Imagine yourself sitting in a lounge chair on a white-sand beach. The sound of relaxed laughter and merriment comes from behind you. It’s hot but you’re kept cool by a mellow breeze and the cold, light refreshing beer you’re drinking. What beer comes to mind? Was it Corona?
Brand Focus vs. Broad Brands
According to a recent study, brands like Corona that define their brand with narrow associations do better than brands that try to be too many things to too many people.
Lars Erling Olsen conducted a series of experiments to test narrow vs. broad branding strategies at BI Norwegian Business School. He found that the more narrow the associations around a brand, the greater the recall, and the stronger the intent to purchase became. Additionally, Lars found that narrowly associated brands prompted greater brand loyalty and the more likely it was for the subjects to reject “new” brands introduced. Finally, narrow brands fared better when introducing an expanded product line. What Olsen calls, “success in both defense and growth scenarios”.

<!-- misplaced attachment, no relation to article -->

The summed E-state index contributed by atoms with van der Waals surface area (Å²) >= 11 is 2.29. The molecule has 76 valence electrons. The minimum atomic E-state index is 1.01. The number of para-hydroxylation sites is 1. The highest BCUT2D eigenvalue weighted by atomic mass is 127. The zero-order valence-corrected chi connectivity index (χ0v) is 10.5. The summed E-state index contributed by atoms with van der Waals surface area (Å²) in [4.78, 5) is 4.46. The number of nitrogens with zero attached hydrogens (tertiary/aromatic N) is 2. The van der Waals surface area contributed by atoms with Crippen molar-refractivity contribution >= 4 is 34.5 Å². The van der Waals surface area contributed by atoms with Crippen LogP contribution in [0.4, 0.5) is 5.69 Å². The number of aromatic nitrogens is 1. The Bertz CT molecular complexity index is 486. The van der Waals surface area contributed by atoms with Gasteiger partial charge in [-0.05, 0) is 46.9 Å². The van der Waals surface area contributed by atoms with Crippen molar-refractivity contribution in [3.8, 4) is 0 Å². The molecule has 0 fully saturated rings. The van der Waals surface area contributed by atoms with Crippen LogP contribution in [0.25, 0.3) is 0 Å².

Specificity and Consistency Wins the Race
As you build your business, personal, or organization brand, resist the urge to be “more”. The fear to “miss out” on opportunities can drive branding in the wrong direction, leading to a diluted message and a forgettable brand that forges weak loyalty bonds at best. Stay focused, stay consistent, and build your brand on a strong, but narrow pillar of associations